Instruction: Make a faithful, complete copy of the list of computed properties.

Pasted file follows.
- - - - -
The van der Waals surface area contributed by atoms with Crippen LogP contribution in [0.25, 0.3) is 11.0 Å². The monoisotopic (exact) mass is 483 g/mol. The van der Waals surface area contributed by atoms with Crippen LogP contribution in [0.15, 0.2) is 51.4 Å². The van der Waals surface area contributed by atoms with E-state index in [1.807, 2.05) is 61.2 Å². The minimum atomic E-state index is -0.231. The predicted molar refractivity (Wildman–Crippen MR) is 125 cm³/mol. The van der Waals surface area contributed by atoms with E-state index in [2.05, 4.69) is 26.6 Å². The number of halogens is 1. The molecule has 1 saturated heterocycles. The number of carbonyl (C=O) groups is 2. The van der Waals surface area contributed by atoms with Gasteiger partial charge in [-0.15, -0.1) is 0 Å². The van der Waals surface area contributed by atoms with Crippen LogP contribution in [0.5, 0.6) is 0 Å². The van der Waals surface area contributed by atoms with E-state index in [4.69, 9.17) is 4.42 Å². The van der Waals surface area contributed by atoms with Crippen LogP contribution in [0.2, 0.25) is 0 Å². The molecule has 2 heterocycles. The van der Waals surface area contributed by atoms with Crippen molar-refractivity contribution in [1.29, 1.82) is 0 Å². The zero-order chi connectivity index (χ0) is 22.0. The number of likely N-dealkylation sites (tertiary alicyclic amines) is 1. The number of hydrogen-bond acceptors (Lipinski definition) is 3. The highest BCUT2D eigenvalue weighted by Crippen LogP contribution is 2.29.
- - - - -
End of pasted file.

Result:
The van der Waals surface area contributed by atoms with Crippen LogP contribution in [0.25, 0.3) is 11.0 Å². The monoisotopic (exact) mass is 483 g/mol. The van der Waals surface area contributed by atoms with Crippen LogP contribution in [0.15, 0.2) is 51.4 Å². The van der Waals surface area contributed by atoms with E-state index in [1.807, 2.05) is 61.2 Å². The minimum atomic E-state index is -0.231. The predicted molar refractivity (Wildman–Crippen MR) is 125 cm³/mol. The van der Waals surface area contributed by atoms with E-state index in [2.05, 4.69) is 26.6 Å². The number of halogens is 1. The molecule has 1 saturated heterocycles. The number of carbonyl (C=O) groups is 2. The van der Waals surface area contributed by atoms with Gasteiger partial charge in [-0.15, -0.1) is 0 Å². The van der Waals surface area contributed by atoms with Crippen LogP contribution in [0.5, 0.6) is 0 Å². The van der Waals surface area contributed by atoms with E-state index in [4.69, 9.17) is 4.42 Å². The van der Waals surface area contributed by atoms with Crippen LogP contribution in [0.2, 0.25) is 0 Å². The molecule has 2 heterocycles. The van der Waals surface area contributed by atoms with Crippen molar-refractivity contribution in [1.29, 1.82) is 0 Å². The zero-order chi connectivity index (χ0) is 22.0. The number of likely N-dealkylation sites (tertiary alicyclic amines) is 1. The number of hydrogen-bond acceptors (Lipinski definition) is 3. The highest BCUT2D eigenvalue weighted by Crippen LogP contribution is 2.29.